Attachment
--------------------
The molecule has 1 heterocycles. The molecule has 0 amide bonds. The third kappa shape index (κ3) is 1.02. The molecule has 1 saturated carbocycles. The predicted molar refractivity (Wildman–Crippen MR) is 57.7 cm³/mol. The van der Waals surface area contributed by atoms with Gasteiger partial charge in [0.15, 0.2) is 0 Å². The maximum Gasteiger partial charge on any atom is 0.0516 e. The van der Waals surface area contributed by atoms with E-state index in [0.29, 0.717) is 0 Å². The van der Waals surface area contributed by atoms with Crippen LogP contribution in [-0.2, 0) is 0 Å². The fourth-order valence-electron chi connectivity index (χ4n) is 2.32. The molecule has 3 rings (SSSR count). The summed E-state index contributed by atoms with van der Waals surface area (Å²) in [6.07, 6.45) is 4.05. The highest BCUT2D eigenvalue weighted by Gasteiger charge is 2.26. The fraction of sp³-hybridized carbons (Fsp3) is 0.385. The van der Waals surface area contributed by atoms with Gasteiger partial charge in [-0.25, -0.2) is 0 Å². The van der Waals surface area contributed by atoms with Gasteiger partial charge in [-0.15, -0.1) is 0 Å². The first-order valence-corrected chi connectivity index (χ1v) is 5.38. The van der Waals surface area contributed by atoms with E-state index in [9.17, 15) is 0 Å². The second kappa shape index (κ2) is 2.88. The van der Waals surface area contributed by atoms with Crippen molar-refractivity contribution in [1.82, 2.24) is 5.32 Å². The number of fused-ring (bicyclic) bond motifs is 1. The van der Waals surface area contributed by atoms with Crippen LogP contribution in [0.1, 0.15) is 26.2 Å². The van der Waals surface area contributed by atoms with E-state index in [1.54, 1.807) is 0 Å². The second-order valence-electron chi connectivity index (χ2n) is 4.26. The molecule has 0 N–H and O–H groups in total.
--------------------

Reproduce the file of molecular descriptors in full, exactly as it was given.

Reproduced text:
The molecule has 1 heterocycles. The molecule has 0 amide bonds. The third kappa shape index (κ3) is 1.02. The molecule has 1 saturated carbocycles. The predicted molar refractivity (Wildman–Crippen MR) is 57.7 cm³/mol. The van der Waals surface area contributed by atoms with Gasteiger partial charge in [0.15, 0.2) is 0 Å². The maximum Gasteiger partial charge on any atom is 0.0516 e. The van der Waals surface area contributed by atoms with E-state index in [0.29, 0.717) is 0 Å². The van der Waals surface area contributed by atoms with Crippen LogP contribution in [-0.2, 0) is 0 Å². The fourth-order valence-electron chi connectivity index (χ4n) is 2.32. The molecule has 3 rings (SSSR count). The summed E-state index contributed by atoms with van der Waals surface area (Å²) in [6.07, 6.45) is 4.05. The highest BCUT2D eigenvalue weighted by Gasteiger charge is 2.26. The fraction of sp³-hybridized carbons (Fsp3) is 0.385. The van der Waals surface area contributed by atoms with Gasteiger partial charge in [-0.25, -0.2) is 0 Å². The van der Waals surface area contributed by atoms with Gasteiger partial charge in [-0.15, -0.1) is 0 Å². The first-order valence-corrected chi connectivity index (χ1v) is 5.38. The van der Waals surface area contributed by atoms with E-state index in [9.17, 15) is 0 Å². The second kappa shape index (κ2) is 2.88. The van der Waals surface area contributed by atoms with Crippen molar-refractivity contribution in [1.82, 2.24) is 5.32 Å². The number of fused-ring (bicyclic) bond motifs is 1. The van der Waals surface area contributed by atoms with Crippen LogP contribution in [0.1, 0.15) is 26.2 Å². The van der Waals surface area contributed by atoms with E-state index in [1.54, 1.807) is 0 Å². The second-order valence-electron chi connectivity index (χ2n) is 4.26. The molecule has 0 N–H and O–H groups in total.